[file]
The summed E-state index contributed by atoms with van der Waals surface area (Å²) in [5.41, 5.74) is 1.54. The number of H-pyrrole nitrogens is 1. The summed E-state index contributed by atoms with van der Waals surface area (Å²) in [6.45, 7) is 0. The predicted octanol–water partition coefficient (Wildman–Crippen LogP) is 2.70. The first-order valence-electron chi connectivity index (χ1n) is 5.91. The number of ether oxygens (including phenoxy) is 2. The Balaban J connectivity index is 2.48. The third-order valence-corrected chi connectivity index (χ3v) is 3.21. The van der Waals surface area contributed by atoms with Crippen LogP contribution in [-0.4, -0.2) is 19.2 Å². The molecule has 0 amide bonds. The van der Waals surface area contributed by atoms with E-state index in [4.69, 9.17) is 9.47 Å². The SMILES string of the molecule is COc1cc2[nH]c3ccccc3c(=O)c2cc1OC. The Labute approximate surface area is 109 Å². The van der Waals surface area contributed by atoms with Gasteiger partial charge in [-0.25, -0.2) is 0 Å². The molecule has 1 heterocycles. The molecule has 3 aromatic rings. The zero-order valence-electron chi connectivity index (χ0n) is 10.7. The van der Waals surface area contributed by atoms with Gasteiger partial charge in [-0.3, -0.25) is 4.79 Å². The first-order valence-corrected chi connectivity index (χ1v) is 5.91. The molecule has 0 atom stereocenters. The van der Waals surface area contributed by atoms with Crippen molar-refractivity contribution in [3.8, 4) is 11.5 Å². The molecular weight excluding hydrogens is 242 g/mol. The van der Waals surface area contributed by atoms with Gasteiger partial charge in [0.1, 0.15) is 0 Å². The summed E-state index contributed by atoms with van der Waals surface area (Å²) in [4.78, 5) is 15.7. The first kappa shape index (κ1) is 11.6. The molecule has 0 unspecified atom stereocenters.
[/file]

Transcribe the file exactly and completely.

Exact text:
The summed E-state index contributed by atoms with van der Waals surface area (Å²) in [5.41, 5.74) is 1.54. The number of H-pyrrole nitrogens is 1. The summed E-state index contributed by atoms with van der Waals surface area (Å²) in [6.45, 7) is 0. The predicted octanol–water partition coefficient (Wildman–Crippen LogP) is 2.70. The first-order valence-electron chi connectivity index (χ1n) is 5.91. The number of ether oxygens (including phenoxy) is 2. The Balaban J connectivity index is 2.48. The third-order valence-corrected chi connectivity index (χ3v) is 3.21. The van der Waals surface area contributed by atoms with Crippen LogP contribution in [-0.4, -0.2) is 19.2 Å². The molecule has 0 amide bonds. The van der Waals surface area contributed by atoms with E-state index in [4.69, 9.17) is 9.47 Å². The SMILES string of the molecule is COc1cc2[nH]c3ccccc3c(=O)c2cc1OC. The Labute approximate surface area is 109 Å². The van der Waals surface area contributed by atoms with Gasteiger partial charge in [-0.25, -0.2) is 0 Å². The molecule has 1 heterocycles. The molecule has 3 aromatic rings. The zero-order valence-electron chi connectivity index (χ0n) is 10.7. The van der Waals surface area contributed by atoms with Gasteiger partial charge in [-0.3, -0.25) is 4.79 Å². The first-order valence-corrected chi connectivity index (χ1v) is 5.91. The molecule has 0 atom stereocenters. The van der Waals surface area contributed by atoms with Crippen molar-refractivity contribution in [3.8, 4) is 11.5 Å². The molecular weight excluding hydrogens is 242 g/mol. The van der Waals surface area contributed by atoms with Gasteiger partial charge in [0.1, 0.15) is 0 Å². The summed E-state index contributed by atoms with van der Waals surface area (Å²) in [4.78, 5) is 15.7. The first kappa shape index (κ1) is 11.6. The molecule has 0 unspecified atom stereocenters.